We begin at the awards ceremony as we look on with Eve (Anne Baxter) receiving an award for her year of achievement in acting. As this is ongoing we hear the voices, and see the faces, of some soon to become very important key players in the tale of Eve’s year of potential turned kinetic response to how one gets there.
Flashback to the beginning of Eve Harrington’s story, told from the perspective of all these onlookers and how they all played a part in her rise to fame, we meet her in the back alley of a theatre awaiting the chance to meet her idol, Margo (Bette Davis). With that chance being made true she warms herself into this group of artists and manages to become Margo’s assistant of sorts. With a dash of loyalty and a dousing of innocence Eve is the least to be questioned as to her motivations; but slowly a jealous paranoia develops and we’re questioning whether Eve is a temptress or if Margo is a lunatic?
The hardest part about writing in the blindspot is that the films selected have such monumental reputations that I’m almost sure that they’ve been written about so much since their release (some who’ve had more decades that I’m able to pretend I’ve been conscious for) that I feel redundant adding another thousand (and most times less) words to the conversation that does nothing but heap more praise, but it’s true.
All About Eve is a film that works for so many reasons. Between the acting of Bette Davis, Anne Baxter, George Sanders (playing Mr. DeWitt, the critic) as well as Gary Merrill (as the director who’s in love with Margo) it’s perfect. The film does suffer from that very old tradition of acting where it feels like people are acting at you as opposed to just being in their own world, however, that complaint is one I barely take note of due to the fact that I tend to find the effect so very charming when it ends up feeling like everyone is being as clever as this. With the film being a cat and rat game of trying to figure out who’s the one that’s crazy, Margo or Eve, there’s a wit about the film that keeps that mystery intriguing throughout. You start out saying that it’s impossible, shifting ever so slightly to saying it could be true but never in a billion years to eventually asking for forgiveness for ever questioning this mad lunatic’s readings of what was happening.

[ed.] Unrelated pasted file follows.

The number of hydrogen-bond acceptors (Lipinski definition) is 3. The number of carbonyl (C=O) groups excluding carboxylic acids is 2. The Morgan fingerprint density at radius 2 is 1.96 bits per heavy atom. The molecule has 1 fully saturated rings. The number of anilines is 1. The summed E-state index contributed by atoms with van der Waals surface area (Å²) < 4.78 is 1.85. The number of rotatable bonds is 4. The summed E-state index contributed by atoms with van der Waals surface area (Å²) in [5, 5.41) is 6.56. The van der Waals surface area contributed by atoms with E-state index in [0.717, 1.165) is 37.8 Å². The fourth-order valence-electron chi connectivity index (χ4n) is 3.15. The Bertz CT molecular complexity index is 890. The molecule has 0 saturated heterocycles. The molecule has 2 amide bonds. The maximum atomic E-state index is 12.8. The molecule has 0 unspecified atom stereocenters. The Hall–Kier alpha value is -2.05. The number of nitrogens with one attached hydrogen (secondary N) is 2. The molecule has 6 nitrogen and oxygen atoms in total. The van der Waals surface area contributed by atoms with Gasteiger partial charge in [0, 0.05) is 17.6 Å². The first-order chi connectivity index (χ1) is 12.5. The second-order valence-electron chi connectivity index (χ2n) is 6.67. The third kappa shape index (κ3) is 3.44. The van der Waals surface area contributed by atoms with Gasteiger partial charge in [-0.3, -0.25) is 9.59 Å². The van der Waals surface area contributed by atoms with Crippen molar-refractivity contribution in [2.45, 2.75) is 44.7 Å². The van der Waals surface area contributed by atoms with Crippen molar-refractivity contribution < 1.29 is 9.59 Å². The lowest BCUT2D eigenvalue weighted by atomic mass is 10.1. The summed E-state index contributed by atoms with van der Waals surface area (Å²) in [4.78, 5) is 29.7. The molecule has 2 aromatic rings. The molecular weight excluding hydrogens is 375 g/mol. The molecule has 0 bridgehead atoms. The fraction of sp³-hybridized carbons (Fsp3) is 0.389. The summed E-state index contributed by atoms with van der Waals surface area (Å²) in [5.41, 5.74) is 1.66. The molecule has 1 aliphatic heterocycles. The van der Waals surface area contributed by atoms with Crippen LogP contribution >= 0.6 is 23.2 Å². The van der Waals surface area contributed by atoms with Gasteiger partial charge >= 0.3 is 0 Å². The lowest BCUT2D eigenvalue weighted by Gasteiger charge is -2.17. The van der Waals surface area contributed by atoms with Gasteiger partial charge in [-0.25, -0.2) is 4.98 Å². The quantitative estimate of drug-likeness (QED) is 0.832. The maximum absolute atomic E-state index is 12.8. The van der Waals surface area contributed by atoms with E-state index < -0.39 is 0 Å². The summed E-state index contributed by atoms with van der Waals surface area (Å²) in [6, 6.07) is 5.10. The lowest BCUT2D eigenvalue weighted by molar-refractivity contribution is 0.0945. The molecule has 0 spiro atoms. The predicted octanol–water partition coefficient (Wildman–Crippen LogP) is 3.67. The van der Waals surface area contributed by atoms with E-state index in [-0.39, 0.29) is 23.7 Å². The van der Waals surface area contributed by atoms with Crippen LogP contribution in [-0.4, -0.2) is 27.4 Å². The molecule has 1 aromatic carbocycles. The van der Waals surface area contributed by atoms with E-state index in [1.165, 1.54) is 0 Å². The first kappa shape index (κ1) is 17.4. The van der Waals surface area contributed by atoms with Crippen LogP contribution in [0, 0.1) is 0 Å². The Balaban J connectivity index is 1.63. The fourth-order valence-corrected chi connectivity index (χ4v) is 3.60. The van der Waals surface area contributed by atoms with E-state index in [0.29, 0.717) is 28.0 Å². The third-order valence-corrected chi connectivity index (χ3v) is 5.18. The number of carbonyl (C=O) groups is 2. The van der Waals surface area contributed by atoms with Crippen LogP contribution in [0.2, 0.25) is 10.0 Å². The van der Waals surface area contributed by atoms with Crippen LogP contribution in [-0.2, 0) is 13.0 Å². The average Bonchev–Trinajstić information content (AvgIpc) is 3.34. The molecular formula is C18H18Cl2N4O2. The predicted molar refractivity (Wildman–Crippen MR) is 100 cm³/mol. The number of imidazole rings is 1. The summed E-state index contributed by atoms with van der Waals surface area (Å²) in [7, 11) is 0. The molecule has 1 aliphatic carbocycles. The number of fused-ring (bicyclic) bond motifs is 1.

Even when the film reaches its climax and we’re given this cyclical nod with Eve in her hotel room after having accepted her award with a very Margo-like demeanor; very somber and slightly disgusted with her reality it should be cliche and annoying but it works. The worst part of it is that we never feel this as a sign of Eve becoming saddened by the results of her efforts, we see her as accomplished and successful. Not just critically and financially but also personally. She set her sights on a goal, made it, and doesn’t seem to have a lick of regret for it. However, with the same con being played on her (it would seem) now we can do no more than laugh, giggle or even just say ‘hah’ as we hope Eve becomes prey to her own ambition directed back at her.